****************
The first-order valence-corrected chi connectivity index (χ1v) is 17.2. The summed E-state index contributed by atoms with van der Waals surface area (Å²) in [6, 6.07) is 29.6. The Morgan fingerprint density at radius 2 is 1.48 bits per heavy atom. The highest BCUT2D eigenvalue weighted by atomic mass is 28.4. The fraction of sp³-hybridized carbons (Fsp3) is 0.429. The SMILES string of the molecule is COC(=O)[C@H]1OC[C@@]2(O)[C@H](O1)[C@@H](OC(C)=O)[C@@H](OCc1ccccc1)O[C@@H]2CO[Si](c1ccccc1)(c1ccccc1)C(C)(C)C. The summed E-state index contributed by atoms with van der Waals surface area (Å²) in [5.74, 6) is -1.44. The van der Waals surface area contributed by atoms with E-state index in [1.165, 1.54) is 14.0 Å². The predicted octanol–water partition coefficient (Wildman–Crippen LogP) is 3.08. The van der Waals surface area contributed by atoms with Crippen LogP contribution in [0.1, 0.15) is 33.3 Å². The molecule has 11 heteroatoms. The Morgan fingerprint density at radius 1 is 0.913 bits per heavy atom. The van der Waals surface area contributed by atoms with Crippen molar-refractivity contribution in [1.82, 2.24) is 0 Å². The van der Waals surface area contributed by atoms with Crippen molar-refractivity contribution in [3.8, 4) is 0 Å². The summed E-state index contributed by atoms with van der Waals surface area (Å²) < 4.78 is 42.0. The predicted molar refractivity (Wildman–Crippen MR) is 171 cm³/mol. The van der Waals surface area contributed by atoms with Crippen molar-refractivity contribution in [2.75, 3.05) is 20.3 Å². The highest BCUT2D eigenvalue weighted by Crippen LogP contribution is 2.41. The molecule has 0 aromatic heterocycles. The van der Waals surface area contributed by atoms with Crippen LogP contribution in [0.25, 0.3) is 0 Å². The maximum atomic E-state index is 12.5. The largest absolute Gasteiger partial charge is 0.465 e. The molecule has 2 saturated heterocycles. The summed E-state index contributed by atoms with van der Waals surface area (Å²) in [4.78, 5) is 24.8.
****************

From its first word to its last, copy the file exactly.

The first-order valence-corrected chi connectivity index (χ1v) is 17.2. The summed E-state index contributed by atoms with van der Waals surface area (Å²) in [6, 6.07) is 29.6. The Morgan fingerprint density at radius 2 is 1.48 bits per heavy atom. The highest BCUT2D eigenvalue weighted by atomic mass is 28.4. The fraction of sp³-hybridized carbons (Fsp3) is 0.429. The SMILES string of the molecule is COC(=O)[C@H]1OC[C@@]2(O)[C@H](O1)[C@@H](OC(C)=O)[C@@H](OCc1ccccc1)O[C@@H]2CO[Si](c1ccccc1)(c1ccccc1)C(C)(C)C. The summed E-state index contributed by atoms with van der Waals surface area (Å²) in [5.74, 6) is -1.44. The van der Waals surface area contributed by atoms with E-state index in [1.165, 1.54) is 14.0 Å². The predicted octanol–water partition coefficient (Wildman–Crippen LogP) is 3.08. The van der Waals surface area contributed by atoms with Crippen LogP contribution in [0.1, 0.15) is 33.3 Å². The molecule has 11 heteroatoms. The Morgan fingerprint density at radius 1 is 0.913 bits per heavy atom. The van der Waals surface area contributed by atoms with Crippen molar-refractivity contribution in [1.82, 2.24) is 0 Å². The van der Waals surface area contributed by atoms with Crippen molar-refractivity contribution in [3.8, 4) is 0 Å². The summed E-state index contributed by atoms with van der Waals surface area (Å²) < 4.78 is 42.0. The predicted molar refractivity (Wildman–Crippen MR) is 171 cm³/mol. The van der Waals surface area contributed by atoms with Crippen molar-refractivity contribution in [2.75, 3.05) is 20.3 Å². The highest BCUT2D eigenvalue weighted by Crippen LogP contribution is 2.41. The molecule has 0 aromatic heterocycles. The van der Waals surface area contributed by atoms with Crippen LogP contribution in [0.25, 0.3) is 0 Å². The maximum atomic E-state index is 12.5. The largest absolute Gasteiger partial charge is 0.465 e. The molecule has 2 saturated heterocycles. The summed E-state index contributed by atoms with van der Waals surface area (Å²) in [4.78, 5) is 24.8.